• developing stronger partnerships
• embedding pathways for learning throughout life and supporting effective transitions
• supporting Aboriginal and Torres Strait Islander learners to reach their full potential
• supporting all young Australians at risk of educational disadvantage
5. Professional Development for ACAL members
‘A VOCEDplus primer: focus on adult literacy’
Rose-Anne Polvere will discuss and demonstrate the aspects of VOCEDplus that are of interest to the adult literacy field.
Date: Wed 25 March
Presenter: Rose-Anne Polvere, Research Librarian, Knowledge Management Branch, National Centre for Vocational Education Research (NCVER)
Mode: Webinar (NCVER uses GoToWebinar technology by LogMeIn)
Pencil in the date and look out for further details over the coming weeks.
6. National developments
New Commonwealth Adult Literacy Initiatives
In response to the Joyce review into VET, The Australian Government has announced two new adult literacy initiatives to commence in 2020. The Foundation Skills for your Future program provides $52.5 million over 3 years for employees or those recently employed who need additional LLND skills at work or for further study. The program can be accessed via RTO’s or through projects linking RTO’s and employers and will cover both accredited and non-accredited training. The program also has a focus on digital literacy and a new digital literacy framework has been developed.
The second initiative provides $9.9 million for four pilot adult literacy programs in remote Indigenous communities. The pilots aim to inform future program delivery and funding and will be located in the Northern Territory, Western Australia, South Australia and Northern Queensland.
Tender documentation is on the AusTender website
Transition to Work and ParentsNext programs
The Reading Writing Hotline has engaged with the Commonwealth to provide clearer information about eligibility for outcome payments under the Transition to Work and ParentsNext programs.
Digital Technology Taskforce established
In digital news is the establishment of a Digital Technology Taskforce. The taskforce will sit within the Department of the Prime Minister and Cabinet and will drive Australia to become a leading digital economy by 2030.The taskforce is looking at ways the Australian Government can boost productivity through the uptake of digital technology. The taskforce is also exploring ways digital technology can benefit all Australians and minimise any harms.
Recently an addition to the ACSF was released by the Dept of Employment to accompany the Foundation Skills for Your Future Program (Program) and the Remote Community Pilots. The Department has assured us that the inadequate timeframe for feedback is insignificant because the ACSF addition is only to be used in association with that particular program and tender. If the purpose changes and the document becomes part of the ACSF, we will expect to see further opportunity for consultation before that occurs.
7. International matters
International Mother Language Day – 21 February
This day has been observed every year since February 2000 to promote linguistic and cultural diversity and multilingualism. Language is fundamental to all communication and there is a growing awareness that preserving languages particularly of communities that have been marginalised, is important for attaining quality education for all, building inclusive knowledge societies and preserving cultural heritage.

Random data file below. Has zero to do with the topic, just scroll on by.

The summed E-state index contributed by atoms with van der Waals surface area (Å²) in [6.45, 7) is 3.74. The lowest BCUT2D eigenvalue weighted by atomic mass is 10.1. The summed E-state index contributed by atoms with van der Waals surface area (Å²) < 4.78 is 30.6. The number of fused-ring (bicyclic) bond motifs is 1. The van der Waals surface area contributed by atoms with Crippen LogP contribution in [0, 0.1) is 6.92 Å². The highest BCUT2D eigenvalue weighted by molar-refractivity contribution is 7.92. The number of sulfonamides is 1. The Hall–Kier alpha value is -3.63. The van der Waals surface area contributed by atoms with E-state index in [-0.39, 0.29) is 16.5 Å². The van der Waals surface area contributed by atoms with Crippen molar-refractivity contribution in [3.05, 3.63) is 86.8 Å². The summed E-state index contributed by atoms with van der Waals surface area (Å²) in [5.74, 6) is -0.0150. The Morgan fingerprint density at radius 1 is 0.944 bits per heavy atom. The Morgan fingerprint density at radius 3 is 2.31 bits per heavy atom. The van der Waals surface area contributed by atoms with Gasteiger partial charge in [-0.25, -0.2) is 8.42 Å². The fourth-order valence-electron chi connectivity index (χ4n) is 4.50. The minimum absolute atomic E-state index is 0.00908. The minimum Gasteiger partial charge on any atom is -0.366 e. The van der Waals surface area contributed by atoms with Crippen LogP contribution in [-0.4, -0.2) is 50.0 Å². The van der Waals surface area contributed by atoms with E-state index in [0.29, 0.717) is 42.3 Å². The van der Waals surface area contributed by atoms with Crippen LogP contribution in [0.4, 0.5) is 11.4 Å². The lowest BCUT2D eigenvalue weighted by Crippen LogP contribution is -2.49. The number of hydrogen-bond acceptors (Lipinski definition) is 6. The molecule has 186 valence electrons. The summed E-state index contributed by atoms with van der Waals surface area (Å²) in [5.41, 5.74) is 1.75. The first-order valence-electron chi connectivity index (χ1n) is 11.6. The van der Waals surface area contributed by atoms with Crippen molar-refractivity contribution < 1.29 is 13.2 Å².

To find out more go to the UN page for resources, events and information.
The World Literacy Summit (WLS) Oxford UK
Are you going to the WLS? If yes, ACAL are interested in hearing from you if you’d like to send us updates via FaceBook or email from the summit or a summary when you return.
This summit (WLS) brings together leaders from 85 countries representing over two-thirds of the world’s population, and all with a single focus – advocating, championing and educating on the vital importance of improving literacy levels across the globe.
Dates: April 5-8, 2020
Conference Theme: ‘Reading Changes Lives!’
Early Bird Registration Deadline: Jan 31, 2020
8. Have you read this? Supporting disadvantaged people through education and training
Supporting disadvantaged people through education and training: An International Specialised Skills Institute Fellowship by Karen Dymke and Cate Thompson (2019).
This report resulted from a fellowship awarded to the authors to research practice overseas ‘to identify effective strategies that assist disadvantaged and disengaged learners to move from unemployment and associated disadvantages into employment and positive life options’. The key question guiding the investigation was how to ‘engage vulnerable people to commence a learning journey? Furthermore, having engaged them into programs, how do we ensure through quality teaching and learning that they continue the journey and build confidence and skills, to pathway on to employment and/or, better life opportunities?’ An additional question investigated was: ‘… to professionalise the practice of educators working in this field with the aim of recognising the specialist skills required in teaching vulnerable learners’.
9. Jack Keating Memorial Lecture: Civil Conflict and Social Opportunity
Joe Lo Bianco, Professor of Language and Literacy Education at the Melbourne Graduate School of Education, University of Melbourne, has specialised and worked in language policy studies, bilingualism and intercultural education over the last three decades.
ACAL were very fortunate to have him speak at the 2019 ACAL conference in Sydney.
To hear more from Joe and his views on Language Education Policy and why it is a question of major political importance, you can view his lecture here. This lecture is part of the Dean Lecture Series at the University of Melbourne.